As Hackland J. wrote in A.M. v. C.D., 2022 ONSC 1516, at para. 27:
If we exclude Health Canada advisories from the assessment of whether vaccines are safe, the court will be left in most cases with whatever random information the parties are able to download from the internet. The court often lacks the expertise or the resources to assess this information. In JN, the court was reassured that the mother’s downloads included qualified and reputable sources. Dr. Robert Malone was the primary example referred to. A Google search will, however, disclose that Dr. Malone was barred by Twitter for violating the platform’s coronavirus misinformation policy and includes a recent Washington Post article stating that Dr. Malone’s “claims and suggestions have been discredited and denounced by medical professionals as not only wrong, but also dangerous”. The point being that internet downloads are simply not reliable in many instances, particularly when contrasted with public health advisories. Instead of conducting a meaningful analysis of the appellant’s material, the motion judge simply cited historical events – such as residential schools and internment camps, as well as the fact that courts across the country routinely find that the government (i.e., police) violates people’s Charter rights – as a reason to not place reliance on government sources generally. He wrote, at para. 67 of his reasons:
Why should we be so reluctant to take judicial notice that the government is always right? The motion judge then reinforced these inapt comparisons by characterizing the appellant’s evidence as “somewhat narrow and repetitive” and by indicating that the appellant’s attack upon the respondent’s position was “misguided and inaccurate”. ...
a) Did the Motherisk inquiry teach us nothing about blind deference to “experts”? Thousands of child protection cases were tainted – and lives potentially ruined – because year after year courts routinely accepted and acted upon substance abuse testing which turned out to be incompetent.
b) What about the Residential School system? For decades the government assured us that taking Indigenous children away – and being wilfully blind to their abuse – was the right thing to do. We’re still finding children’s bodies.
c) How about sterilizing [Inuit] women? The same thing. The government knew best.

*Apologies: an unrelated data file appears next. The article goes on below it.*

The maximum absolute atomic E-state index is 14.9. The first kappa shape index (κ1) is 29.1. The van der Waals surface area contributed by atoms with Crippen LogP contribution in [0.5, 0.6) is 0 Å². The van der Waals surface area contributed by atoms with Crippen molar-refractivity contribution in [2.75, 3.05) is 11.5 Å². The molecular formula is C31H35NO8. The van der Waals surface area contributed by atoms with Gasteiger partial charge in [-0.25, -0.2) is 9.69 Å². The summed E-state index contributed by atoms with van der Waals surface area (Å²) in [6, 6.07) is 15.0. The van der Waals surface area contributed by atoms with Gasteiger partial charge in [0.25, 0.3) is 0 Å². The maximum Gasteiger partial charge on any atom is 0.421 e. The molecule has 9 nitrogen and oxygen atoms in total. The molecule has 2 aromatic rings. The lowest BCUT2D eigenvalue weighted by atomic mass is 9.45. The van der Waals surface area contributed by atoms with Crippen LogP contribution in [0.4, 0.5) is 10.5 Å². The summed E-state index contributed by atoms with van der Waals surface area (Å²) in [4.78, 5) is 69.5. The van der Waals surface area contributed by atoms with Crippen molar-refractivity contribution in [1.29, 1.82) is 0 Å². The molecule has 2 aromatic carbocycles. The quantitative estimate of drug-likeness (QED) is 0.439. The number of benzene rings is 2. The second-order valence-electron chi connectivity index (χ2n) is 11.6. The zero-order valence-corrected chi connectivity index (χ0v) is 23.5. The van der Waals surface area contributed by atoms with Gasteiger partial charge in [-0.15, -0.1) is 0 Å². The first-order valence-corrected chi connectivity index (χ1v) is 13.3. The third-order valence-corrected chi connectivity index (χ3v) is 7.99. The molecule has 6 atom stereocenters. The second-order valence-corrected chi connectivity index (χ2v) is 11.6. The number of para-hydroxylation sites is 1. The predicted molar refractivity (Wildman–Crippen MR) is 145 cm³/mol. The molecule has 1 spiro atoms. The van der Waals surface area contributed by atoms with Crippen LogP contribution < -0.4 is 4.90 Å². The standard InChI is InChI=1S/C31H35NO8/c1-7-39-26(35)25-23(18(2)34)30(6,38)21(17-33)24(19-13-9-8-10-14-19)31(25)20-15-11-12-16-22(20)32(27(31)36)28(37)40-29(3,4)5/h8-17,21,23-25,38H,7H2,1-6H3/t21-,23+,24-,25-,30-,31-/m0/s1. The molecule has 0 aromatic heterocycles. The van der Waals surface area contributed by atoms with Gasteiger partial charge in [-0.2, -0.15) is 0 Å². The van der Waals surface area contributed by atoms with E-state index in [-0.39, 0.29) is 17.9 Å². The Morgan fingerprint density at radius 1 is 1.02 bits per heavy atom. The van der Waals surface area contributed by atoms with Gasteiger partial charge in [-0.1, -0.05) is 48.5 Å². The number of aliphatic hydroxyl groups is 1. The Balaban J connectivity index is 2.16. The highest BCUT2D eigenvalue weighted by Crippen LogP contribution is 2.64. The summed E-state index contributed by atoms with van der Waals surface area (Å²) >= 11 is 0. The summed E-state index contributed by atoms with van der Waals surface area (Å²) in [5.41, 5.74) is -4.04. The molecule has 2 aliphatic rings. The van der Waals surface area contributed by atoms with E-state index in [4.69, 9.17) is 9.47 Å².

d) Japanese and Chinese internment camps during World War Two? The government told us it was an emergency and had to be done. Emergencies can be used by governments to justify a lot of things that later turn out to be wrong.
e) Few people remember Thalidomide. It was an experimental drug approved by Canada and countries throughout the world in the late 1950’s. It was supposed to treat cancer and some skin conditions. Instead, it caused thousands of birth defects and dead bodies before it was withdrawn from the market. But for a period of time government experts said it was perfectly safe.
f) On social issues the government has fared no better. For more than a century, courts took judicial notice of that fact that it was ridiculous to think two people of the same sex could get married. At any given moment, how many active complaints are before the courts across the Country, alleging government breaches of Charter Rights? These are vitally important debates which need to be fully canvassed.
g) The list of grievous government mistakes and miscalculations is both endless and notorious. Catching and correcting those mistakes is one of the most important functions of an independent judiciary.
h) And throughout history, the people who held government to account have always been regarded as heroes – not subversives.
i) When our government serially pays out billions of dollars to apologize for unthinkable historic violations of human rights and security – how can we possibly presume that today’s government “experts” are infallible?
j) Nobody is infallible.
k) And nobody who controls other people’s lives – children’s lives – should be beyond scrutiny, or impervious to review.
In J.N. v. C.G. (Ont CA, 2023) the Court of Appeal allowed an appeal from a media-notorious family law application where the trial judge allowed admission of, and gave weight to, internet COVID literature without qualifying it as expert opinion:
Did the motion judge err by accepting and relying on the respondent’s online resources as expert evidence and by finding that they raised legitimate concerns about the safety, efficacy and need for the COVID-19 vaccine?. National Organized Workers Union v. Sinai Health System
 While the parties consented to the motion judge receiving their unsworn online materials, he was not bound to admit or give it any weight. In his reasons, the motion judge writes that “at the very least, [this evidence] informs me as to the type and quality of research each parent conducted in formulating their respective positions”. In the end, he gave little weight to the materials presented by the appellant noting that “I have not been able to find any indication – in the father’s evidence or in the body of COVID vaccine case law – that allegedly debunked theories have ever been properly considered or tested. In any court. Anywhere.” He further asked, “How can you take judicial notice of a moving target?” However, he gave considerable weight to the respondent’s appended materials which he treated as “expert” evidence in support of the respondent’s position that there were too many unanswered questions about the vaccine.